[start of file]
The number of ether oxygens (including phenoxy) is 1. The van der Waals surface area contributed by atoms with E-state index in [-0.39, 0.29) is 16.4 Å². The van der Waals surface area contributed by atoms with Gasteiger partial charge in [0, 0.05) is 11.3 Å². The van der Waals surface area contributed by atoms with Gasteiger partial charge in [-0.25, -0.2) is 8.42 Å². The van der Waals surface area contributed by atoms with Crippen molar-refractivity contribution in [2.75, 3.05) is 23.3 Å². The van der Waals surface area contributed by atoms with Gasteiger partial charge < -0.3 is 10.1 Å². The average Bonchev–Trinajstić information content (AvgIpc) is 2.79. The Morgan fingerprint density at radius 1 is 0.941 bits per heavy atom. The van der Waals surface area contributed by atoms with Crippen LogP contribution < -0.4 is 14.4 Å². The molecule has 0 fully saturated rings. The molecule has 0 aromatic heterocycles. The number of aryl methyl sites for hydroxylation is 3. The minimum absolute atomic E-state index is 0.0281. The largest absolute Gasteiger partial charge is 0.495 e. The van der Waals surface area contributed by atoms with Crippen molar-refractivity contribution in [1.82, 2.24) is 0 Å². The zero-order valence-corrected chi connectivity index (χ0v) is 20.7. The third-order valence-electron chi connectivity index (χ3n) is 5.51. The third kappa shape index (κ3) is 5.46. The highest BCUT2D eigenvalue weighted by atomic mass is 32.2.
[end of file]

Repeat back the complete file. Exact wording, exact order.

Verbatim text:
The number of ether oxygens (including phenoxy) is 1. The van der Waals surface area contributed by atoms with E-state index in [-0.39, 0.29) is 16.4 Å². The van der Waals surface area contributed by atoms with Gasteiger partial charge in [0, 0.05) is 11.3 Å². The van der Waals surface area contributed by atoms with Gasteiger partial charge in [-0.25, -0.2) is 8.42 Å². The van der Waals surface area contributed by atoms with Crippen molar-refractivity contribution in [2.75, 3.05) is 23.3 Å². The van der Waals surface area contributed by atoms with Gasteiger partial charge < -0.3 is 10.1 Å². The average Bonchev–Trinajstić information content (AvgIpc) is 2.79. The Morgan fingerprint density at radius 1 is 0.941 bits per heavy atom. The van der Waals surface area contributed by atoms with Crippen LogP contribution < -0.4 is 14.4 Å². The molecule has 0 fully saturated rings. The molecule has 0 aromatic heterocycles. The number of aryl methyl sites for hydroxylation is 3. The minimum absolute atomic E-state index is 0.0281. The largest absolute Gasteiger partial charge is 0.495 e. The van der Waals surface area contributed by atoms with Crippen molar-refractivity contribution in [1.82, 2.24) is 0 Å². The zero-order valence-corrected chi connectivity index (χ0v) is 20.7. The third-order valence-electron chi connectivity index (χ3n) is 5.51. The third kappa shape index (κ3) is 5.46. The highest BCUT2D eigenvalue weighted by atomic mass is 32.2.